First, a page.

Burson: The C3-Ref is designed to fit into any living space. As such, you can even put the C3-Ref vertically if necessary. We don’t believe that buying a piece of Hi-End audio equipment should require you to rearrange your space or tolerate inconvenience.
End words: First review I ever did many years ago was for my own Burson HA-160D (that in few years was reborn as Conductor), as you might expect C3R awakened some nostalgic memories and I am looking forward to having a longer listen to it. Thanks for your time and I wish you good luck!
Burson: Thank you for your very long-term support. The HA-160D was introduced in a time when most audio equipment, even head-fi equipment were big, heavy and pretty harsh on the eye. Those qualities were marketed as necessary trade-offs for Hi-End audio performance. The HA-160D has shown fellow audiophiles that something that sounds great should also look alright and easy to use. We hope the Conductor 3 Reference can once again prove that point.
I didn’t know Conductor 3X with balanced inputs and outputs, including a 4pin-XLR headphone out is around the corner but I smelled something is cooking (again) in their labs so my question No.5 is invalid at this point.
Unboxing a Beauty, Unleashing a Beast
Of course, it came double boxed but what really caught my attention was that first bigger box has also foam inside to protect the smaller one. The product box has some heavy-foam inside to maximum protect all the contents. Inside the package you’ll find: The C3R unit, a high quality metal remote, an extra fuse, a torx screwdriver to open the case, a USB Type-C cable, a pair of RCA cables – that is always nice to have, an external power supply and the power cable that attaches to it, a certificate of compliance, two JRC 5532 and two JRC 5534 op-amps from New Radio Japan – Burson doesn’t recommend using those as they are worse sounding compared with V6 Vivid. However, you will need them to test the op-amp sockets if something goes sideways.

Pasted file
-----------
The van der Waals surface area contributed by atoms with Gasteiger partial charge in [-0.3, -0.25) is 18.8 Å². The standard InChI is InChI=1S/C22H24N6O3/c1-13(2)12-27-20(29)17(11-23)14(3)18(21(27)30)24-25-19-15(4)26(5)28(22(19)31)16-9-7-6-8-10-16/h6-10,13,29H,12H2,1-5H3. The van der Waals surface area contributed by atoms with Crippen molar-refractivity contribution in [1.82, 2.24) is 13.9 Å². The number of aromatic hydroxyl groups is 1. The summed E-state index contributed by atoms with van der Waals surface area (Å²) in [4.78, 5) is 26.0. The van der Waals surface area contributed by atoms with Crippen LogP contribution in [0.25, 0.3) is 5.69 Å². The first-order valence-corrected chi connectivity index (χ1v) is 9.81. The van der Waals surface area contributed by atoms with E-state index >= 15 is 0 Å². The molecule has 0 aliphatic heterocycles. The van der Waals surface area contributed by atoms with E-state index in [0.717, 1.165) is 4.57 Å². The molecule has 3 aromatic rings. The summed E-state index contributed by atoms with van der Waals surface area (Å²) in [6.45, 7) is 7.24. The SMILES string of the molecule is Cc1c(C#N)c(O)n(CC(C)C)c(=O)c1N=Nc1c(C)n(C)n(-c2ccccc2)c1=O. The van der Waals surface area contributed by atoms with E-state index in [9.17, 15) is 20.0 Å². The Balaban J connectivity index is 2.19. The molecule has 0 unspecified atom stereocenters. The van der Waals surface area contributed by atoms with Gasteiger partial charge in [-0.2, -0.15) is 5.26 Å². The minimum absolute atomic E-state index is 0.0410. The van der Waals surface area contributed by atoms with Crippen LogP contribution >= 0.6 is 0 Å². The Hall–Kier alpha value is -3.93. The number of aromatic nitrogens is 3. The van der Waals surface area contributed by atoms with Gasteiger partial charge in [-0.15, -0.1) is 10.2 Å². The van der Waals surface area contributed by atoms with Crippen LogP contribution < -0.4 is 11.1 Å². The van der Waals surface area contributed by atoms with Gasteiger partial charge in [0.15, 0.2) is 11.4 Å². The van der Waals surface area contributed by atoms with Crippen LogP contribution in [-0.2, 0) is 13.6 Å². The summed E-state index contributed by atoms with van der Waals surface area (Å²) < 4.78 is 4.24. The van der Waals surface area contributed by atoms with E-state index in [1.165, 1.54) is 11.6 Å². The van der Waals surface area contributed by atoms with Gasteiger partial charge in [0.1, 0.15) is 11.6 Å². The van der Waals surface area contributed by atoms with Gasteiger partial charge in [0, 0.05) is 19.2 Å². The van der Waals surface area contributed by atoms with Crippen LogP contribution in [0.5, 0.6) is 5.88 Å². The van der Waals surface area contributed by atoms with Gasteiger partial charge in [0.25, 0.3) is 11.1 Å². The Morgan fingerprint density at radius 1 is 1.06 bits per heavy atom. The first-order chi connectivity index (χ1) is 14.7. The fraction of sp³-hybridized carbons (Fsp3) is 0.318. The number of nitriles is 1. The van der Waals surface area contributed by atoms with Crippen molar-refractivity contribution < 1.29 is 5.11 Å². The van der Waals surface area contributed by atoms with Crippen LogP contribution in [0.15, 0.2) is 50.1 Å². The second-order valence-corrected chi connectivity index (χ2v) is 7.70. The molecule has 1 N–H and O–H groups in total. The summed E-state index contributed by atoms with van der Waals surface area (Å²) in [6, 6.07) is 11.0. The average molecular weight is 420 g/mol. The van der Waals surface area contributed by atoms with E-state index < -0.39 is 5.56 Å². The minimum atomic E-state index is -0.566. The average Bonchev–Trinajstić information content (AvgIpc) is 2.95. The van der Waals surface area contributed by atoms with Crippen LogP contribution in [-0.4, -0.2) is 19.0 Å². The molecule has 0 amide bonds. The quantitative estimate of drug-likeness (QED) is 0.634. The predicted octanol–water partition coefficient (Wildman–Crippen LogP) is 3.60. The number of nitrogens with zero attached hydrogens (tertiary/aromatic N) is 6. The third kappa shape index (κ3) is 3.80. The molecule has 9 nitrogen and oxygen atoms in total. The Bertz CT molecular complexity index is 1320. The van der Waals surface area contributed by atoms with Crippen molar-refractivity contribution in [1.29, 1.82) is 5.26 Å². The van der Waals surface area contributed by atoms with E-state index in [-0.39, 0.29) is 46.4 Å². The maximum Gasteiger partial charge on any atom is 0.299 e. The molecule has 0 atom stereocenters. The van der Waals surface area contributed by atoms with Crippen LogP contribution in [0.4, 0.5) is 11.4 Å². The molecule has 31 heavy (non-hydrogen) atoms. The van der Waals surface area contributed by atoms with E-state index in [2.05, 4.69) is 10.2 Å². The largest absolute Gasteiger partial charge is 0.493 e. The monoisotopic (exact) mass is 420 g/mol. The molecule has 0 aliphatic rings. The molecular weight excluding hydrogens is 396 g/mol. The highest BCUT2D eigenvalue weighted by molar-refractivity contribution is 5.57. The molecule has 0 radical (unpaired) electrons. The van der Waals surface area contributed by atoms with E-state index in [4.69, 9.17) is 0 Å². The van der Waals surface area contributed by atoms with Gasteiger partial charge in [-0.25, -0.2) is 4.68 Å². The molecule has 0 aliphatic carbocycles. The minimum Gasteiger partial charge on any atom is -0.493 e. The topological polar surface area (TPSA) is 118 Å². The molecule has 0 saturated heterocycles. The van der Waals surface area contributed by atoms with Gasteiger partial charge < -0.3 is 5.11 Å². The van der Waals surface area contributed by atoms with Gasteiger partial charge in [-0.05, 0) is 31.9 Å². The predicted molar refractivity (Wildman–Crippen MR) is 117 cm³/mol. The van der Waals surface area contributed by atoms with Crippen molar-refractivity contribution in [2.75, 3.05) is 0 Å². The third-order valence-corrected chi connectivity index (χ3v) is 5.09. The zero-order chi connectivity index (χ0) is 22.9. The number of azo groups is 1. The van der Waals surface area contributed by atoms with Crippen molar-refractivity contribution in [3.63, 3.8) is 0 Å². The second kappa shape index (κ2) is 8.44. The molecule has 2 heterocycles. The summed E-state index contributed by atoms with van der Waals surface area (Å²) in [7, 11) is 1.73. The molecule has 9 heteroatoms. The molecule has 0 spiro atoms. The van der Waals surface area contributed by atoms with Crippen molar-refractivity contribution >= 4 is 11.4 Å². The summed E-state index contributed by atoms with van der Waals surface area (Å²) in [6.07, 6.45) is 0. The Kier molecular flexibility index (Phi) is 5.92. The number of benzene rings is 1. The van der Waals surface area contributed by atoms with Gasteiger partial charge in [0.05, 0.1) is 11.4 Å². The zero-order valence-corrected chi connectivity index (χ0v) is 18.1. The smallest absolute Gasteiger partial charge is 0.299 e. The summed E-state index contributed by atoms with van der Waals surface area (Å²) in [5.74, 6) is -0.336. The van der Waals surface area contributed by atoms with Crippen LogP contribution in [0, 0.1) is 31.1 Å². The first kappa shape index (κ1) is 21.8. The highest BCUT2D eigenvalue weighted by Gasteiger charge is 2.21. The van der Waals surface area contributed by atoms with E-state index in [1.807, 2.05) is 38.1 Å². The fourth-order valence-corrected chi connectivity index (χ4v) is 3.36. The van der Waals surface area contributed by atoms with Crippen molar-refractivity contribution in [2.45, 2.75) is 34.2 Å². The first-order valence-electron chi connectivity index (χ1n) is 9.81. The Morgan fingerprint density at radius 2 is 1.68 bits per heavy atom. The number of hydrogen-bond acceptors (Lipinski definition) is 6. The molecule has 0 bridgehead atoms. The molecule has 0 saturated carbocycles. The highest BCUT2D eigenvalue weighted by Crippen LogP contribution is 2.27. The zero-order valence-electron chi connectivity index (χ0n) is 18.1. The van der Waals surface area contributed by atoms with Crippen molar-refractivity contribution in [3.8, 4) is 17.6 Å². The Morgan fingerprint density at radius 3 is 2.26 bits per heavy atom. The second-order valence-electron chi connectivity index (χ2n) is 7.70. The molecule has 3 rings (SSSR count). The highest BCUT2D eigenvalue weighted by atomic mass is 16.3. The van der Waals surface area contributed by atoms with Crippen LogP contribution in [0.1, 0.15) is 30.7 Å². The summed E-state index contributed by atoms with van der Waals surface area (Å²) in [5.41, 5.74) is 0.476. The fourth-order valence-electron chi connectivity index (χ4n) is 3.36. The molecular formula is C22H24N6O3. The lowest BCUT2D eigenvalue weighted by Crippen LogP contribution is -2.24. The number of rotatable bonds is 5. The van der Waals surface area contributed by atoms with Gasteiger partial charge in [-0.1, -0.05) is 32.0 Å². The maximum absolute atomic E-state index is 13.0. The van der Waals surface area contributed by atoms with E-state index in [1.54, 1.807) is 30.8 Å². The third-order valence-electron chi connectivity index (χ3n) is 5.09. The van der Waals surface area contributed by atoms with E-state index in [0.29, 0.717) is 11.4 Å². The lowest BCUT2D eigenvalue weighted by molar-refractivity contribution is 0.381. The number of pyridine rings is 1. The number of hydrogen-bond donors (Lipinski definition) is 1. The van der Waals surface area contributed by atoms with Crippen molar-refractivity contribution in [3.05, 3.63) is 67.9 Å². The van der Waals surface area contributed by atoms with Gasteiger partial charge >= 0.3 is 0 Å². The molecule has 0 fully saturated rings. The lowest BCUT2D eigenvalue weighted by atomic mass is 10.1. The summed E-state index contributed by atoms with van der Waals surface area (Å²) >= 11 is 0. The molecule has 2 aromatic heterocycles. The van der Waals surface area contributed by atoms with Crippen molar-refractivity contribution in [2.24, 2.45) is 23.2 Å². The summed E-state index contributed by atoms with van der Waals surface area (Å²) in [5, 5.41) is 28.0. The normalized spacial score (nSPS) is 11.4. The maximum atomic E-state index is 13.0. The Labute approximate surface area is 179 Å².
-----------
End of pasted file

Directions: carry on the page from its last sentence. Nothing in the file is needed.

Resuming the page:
Design & Build Quality
Almost 10 years passed and finally Burson updated their good-looking case with a newer one that is much better at cooling the unit since those aluminum fins around it are doubling the contact surface to properly cool it down. The C3R as all previous Conductors is working in Class-A and moves to AB around the end of the volume wheel and as such it generates a lot of heat. Even at lowest volume setting it gets warm to the touch quite fast.
I think it looks unique, I always liked the raw aluminum look of previous Conductors, I really like the threaded volume wheel, it reminds me a lot about my tactical flashlights (another hobby of mine) and in general the whole unit seems really well made and put together. I’m glad the screws on the bottom can’t be misaligned and I’m glad those are hidden and can’t be spotted for a much cleaner look. The cleverly designed case is obviously milled on a CNC machine and first impressions it left on me are quite positive.